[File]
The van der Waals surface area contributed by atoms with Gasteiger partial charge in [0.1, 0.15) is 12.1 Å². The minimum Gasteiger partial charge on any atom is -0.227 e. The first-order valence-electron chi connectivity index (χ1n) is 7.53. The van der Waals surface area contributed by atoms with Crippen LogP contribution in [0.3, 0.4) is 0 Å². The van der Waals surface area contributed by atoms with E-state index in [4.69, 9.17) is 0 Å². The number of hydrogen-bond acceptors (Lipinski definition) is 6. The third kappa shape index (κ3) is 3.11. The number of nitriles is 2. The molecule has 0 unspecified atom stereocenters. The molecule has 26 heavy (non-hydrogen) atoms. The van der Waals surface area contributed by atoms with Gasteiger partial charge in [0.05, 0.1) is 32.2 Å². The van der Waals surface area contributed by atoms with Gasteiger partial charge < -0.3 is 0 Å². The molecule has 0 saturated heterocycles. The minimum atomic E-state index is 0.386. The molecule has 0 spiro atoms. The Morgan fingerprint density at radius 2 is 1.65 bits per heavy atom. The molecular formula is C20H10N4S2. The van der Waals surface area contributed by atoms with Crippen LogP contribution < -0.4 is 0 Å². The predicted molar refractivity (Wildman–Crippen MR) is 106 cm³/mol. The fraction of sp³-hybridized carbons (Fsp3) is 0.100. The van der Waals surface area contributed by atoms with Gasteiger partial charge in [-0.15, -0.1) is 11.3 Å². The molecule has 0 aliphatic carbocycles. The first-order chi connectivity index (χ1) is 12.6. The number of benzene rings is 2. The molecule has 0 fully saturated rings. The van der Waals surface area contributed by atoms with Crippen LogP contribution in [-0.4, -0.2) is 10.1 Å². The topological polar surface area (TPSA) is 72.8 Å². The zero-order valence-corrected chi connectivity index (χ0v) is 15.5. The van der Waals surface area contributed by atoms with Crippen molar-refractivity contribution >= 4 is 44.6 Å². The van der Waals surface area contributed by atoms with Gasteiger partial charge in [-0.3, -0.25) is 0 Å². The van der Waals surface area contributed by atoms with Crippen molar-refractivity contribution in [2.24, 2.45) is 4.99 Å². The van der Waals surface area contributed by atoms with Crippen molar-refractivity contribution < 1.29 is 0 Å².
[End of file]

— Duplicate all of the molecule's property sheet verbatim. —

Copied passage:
The van der Waals surface area contributed by atoms with Gasteiger partial charge in [0.1, 0.15) is 12.1 Å². The minimum Gasteiger partial charge on any atom is -0.227 e. The first-order valence-electron chi connectivity index (χ1n) is 7.53. The van der Waals surface area contributed by atoms with Crippen LogP contribution in [0.3, 0.4) is 0 Å². The van der Waals surface area contributed by atoms with E-state index in [4.69, 9.17) is 0 Å². The number of hydrogen-bond acceptors (Lipinski definition) is 6. The third kappa shape index (κ3) is 3.11. The number of nitriles is 2. The molecule has 0 unspecified atom stereocenters. The molecule has 26 heavy (non-hydrogen) atoms. The van der Waals surface area contributed by atoms with Gasteiger partial charge in [0.05, 0.1) is 32.2 Å². The van der Waals surface area contributed by atoms with Gasteiger partial charge < -0.3 is 0 Å². The molecule has 0 saturated heterocycles. The minimum atomic E-state index is 0.386. The molecule has 0 spiro atoms. The Morgan fingerprint density at radius 2 is 1.65 bits per heavy atom. The molecular formula is C20H10N4S2. The van der Waals surface area contributed by atoms with Crippen LogP contribution < -0.4 is 0 Å². The predicted molar refractivity (Wildman–Crippen MR) is 106 cm³/mol. The fraction of sp³-hybridized carbons (Fsp3) is 0.100. The van der Waals surface area contributed by atoms with Gasteiger partial charge in [-0.15, -0.1) is 11.3 Å². The molecule has 0 aliphatic carbocycles. The first-order chi connectivity index (χ1) is 12.6. The number of benzene rings is 2. The molecule has 0 fully saturated rings. The van der Waals surface area contributed by atoms with Crippen LogP contribution in [-0.4, -0.2) is 10.1 Å². The topological polar surface area (TPSA) is 72.8 Å². The zero-order valence-corrected chi connectivity index (χ0v) is 15.5. The van der Waals surface area contributed by atoms with Crippen molar-refractivity contribution >= 4 is 44.6 Å². The van der Waals surface area contributed by atoms with Gasteiger partial charge in [-0.3, -0.25) is 0 Å². The van der Waals surface area contributed by atoms with Crippen molar-refractivity contribution in [2.24, 2.45) is 4.99 Å². The van der Waals surface area contributed by atoms with Crippen molar-refractivity contribution < 1.29 is 0 Å².